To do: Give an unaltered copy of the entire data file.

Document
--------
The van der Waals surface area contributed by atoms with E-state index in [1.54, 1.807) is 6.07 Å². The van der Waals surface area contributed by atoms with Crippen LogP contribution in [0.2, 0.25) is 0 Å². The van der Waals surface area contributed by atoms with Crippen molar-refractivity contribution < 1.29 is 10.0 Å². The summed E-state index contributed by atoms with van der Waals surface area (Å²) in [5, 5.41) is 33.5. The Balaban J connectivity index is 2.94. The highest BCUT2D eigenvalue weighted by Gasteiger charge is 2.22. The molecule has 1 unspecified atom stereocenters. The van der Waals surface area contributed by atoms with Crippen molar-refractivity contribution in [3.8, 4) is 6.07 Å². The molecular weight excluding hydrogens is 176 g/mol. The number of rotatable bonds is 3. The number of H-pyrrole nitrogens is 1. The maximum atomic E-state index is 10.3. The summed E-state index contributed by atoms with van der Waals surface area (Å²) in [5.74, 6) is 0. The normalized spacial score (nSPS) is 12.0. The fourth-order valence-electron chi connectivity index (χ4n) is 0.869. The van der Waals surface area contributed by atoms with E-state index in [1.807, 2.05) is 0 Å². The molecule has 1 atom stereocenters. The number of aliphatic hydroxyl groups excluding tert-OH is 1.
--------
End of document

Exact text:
The van der Waals surface area contributed by atoms with E-state index in [1.54, 1.807) is 6.07 Å². The van der Waals surface area contributed by atoms with Crippen LogP contribution in [0.2, 0.25) is 0 Å². The van der Waals surface area contributed by atoms with Crippen molar-refractivity contribution < 1.29 is 10.0 Å². The summed E-state index contributed by atoms with van der Waals surface area (Å²) in [5, 5.41) is 33.5. The Balaban J connectivity index is 2.94. The highest BCUT2D eigenvalue weighted by Gasteiger charge is 2.22. The molecule has 1 unspecified atom stereocenters. The van der Waals surface area contributed by atoms with Crippen molar-refractivity contribution in [3.8, 4) is 6.07 Å². The molecular weight excluding hydrogens is 176 g/mol. The number of rotatable bonds is 3. The number of H-pyrrole nitrogens is 1. The maximum atomic E-state index is 10.3. The summed E-state index contributed by atoms with van der Waals surface area (Å²) in [5.74, 6) is 0. The normalized spacial score (nSPS) is 12.0. The fourth-order valence-electron chi connectivity index (χ4n) is 0.869. The van der Waals surface area contributed by atoms with E-state index in [1.807, 2.05) is 0 Å². The molecule has 1 atom stereocenters. The number of aliphatic hydroxyl groups excluding tert-OH is 1.